Senator Connally was unable to attend the Hearing, but sent his secretary, Robert M. Jackson, to speak on behalf of the bill and answer questions posed by the Committee. In his statement before the Committee, Jackson noted that all proceeds from the sale of the current Texas Centennial coin were going directly to fund a Texas Memorial Museum on the campus of the University of Texas (Austin) vs. a private organization and that the same would be true for the funds raised by the new coins.
Jackson was asked why new coins were being sought. He responded with an honest and straightforward reply, "[the local coin committee] was having difficulty selling [the original coins], and that by changing the design people will want to buy not one coin only but the entire set of coins. In other words, they have one coin now and after they sell that one coin to a person that is the end of it so far as that person is concerned, but by having five different designs people will want to buy the set."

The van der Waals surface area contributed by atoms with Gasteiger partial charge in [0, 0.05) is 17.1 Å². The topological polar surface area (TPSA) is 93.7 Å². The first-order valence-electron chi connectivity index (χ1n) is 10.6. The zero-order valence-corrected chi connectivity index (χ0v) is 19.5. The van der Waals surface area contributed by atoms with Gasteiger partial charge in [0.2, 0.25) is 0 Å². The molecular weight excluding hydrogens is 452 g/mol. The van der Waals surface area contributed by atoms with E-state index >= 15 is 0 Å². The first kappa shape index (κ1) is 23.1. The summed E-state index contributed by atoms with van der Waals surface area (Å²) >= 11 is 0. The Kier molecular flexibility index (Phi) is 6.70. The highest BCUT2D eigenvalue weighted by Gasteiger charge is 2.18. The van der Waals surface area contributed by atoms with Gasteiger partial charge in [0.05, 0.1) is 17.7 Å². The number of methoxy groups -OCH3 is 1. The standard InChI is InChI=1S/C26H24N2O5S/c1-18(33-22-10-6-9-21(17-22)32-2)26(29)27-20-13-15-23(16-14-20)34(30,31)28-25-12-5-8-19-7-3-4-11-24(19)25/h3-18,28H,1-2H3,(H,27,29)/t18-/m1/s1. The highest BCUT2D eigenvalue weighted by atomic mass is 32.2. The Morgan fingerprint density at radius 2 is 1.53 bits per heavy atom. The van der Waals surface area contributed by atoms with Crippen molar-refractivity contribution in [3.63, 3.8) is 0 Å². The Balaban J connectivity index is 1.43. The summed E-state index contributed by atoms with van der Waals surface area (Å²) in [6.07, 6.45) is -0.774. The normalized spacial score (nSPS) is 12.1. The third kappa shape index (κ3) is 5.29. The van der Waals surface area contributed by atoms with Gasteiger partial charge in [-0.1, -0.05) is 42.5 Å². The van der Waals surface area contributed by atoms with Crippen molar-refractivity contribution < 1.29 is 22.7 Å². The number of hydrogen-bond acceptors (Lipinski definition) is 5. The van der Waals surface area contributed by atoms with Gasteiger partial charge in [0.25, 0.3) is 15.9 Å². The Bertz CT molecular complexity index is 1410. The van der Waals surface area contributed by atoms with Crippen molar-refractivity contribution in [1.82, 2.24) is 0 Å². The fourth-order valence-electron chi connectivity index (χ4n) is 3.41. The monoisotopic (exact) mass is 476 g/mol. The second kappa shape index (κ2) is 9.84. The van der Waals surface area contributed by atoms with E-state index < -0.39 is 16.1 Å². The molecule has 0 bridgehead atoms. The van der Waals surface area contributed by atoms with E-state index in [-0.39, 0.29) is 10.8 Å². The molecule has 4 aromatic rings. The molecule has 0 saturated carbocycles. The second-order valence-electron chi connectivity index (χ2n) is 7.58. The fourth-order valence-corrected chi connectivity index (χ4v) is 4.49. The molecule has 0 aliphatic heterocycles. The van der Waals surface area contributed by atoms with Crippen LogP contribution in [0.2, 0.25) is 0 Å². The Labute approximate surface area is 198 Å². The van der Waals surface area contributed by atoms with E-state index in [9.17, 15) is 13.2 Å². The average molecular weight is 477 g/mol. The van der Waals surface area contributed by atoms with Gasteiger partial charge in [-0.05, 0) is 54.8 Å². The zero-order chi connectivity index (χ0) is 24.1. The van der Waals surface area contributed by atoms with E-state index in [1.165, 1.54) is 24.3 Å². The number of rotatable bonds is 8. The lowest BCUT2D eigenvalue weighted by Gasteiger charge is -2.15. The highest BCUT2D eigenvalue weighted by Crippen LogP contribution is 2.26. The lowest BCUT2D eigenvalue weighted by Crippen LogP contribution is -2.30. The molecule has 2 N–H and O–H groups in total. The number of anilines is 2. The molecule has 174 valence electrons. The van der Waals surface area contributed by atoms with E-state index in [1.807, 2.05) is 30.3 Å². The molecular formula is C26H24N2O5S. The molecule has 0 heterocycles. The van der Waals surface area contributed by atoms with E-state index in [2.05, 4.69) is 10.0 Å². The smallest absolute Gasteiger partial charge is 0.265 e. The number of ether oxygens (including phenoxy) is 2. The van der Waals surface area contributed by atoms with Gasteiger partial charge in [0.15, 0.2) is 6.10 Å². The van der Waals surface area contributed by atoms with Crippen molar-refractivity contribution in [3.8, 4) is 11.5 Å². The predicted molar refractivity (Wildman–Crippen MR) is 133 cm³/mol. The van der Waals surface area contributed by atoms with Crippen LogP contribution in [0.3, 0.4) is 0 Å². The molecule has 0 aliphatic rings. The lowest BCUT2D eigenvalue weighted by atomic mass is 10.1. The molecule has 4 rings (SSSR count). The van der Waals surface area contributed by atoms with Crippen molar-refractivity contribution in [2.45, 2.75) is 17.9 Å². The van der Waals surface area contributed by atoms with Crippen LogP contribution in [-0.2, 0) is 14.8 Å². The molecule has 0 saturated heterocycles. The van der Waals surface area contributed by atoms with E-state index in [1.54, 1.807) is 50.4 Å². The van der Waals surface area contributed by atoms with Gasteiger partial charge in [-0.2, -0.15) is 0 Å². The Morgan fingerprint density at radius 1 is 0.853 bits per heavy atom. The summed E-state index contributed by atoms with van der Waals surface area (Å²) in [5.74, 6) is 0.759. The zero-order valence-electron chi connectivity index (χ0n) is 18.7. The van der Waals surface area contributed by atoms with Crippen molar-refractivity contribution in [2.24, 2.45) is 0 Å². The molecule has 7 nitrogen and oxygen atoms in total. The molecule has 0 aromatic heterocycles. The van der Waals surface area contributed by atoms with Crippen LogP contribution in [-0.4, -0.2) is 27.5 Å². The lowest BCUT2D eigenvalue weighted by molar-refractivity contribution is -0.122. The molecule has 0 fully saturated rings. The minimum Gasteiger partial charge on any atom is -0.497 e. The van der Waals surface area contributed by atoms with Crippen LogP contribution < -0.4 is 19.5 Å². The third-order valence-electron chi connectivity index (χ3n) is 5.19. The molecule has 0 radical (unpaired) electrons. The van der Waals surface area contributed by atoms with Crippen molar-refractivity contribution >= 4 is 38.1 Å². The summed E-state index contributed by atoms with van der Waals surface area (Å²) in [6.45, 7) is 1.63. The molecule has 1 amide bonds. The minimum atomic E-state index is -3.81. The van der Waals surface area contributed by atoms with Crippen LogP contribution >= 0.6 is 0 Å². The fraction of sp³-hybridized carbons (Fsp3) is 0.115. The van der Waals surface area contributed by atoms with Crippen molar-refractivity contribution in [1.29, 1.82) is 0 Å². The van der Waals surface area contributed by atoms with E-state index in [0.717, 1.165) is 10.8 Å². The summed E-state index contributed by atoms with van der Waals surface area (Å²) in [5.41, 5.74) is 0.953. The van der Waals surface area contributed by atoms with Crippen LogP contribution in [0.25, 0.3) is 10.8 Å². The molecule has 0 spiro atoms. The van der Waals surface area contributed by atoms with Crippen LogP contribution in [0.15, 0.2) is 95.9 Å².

Chairman Fletcher had some experience with commemorative coinage matters and astutely raised the issue that if the bill was approved, it would actually authorize twelve new coins and not just four as it could be assumed that the Texas Coin Committee would want each design to be struck at each of the three Mint facilities. Jackson agreed with Fletcher's observation and conclusion.
After continued discussion and follow-up after the Hearing, the Senate Committee ultimately did not endorse the new multi-design Texas coin amendment proposal. In its Report to the Senate, the Committee recommended that a single new 1936-dated coin be approved with a maximum mintage of one million. The amendment stipulated that the new coin would be struck at only one Mint facility and that it could only be struck for a period of one year following the bill's enactment.
The amended bill passed the Senate, which simultaneously called for a Conference with the House (i.e., an appointed subset of Senators and Representatives) to resolve the differences between the bills passed by each chamber. I haven't found evidence to indicate that the House agreed to Conference or that it ever considered the amended Senate version of the bill.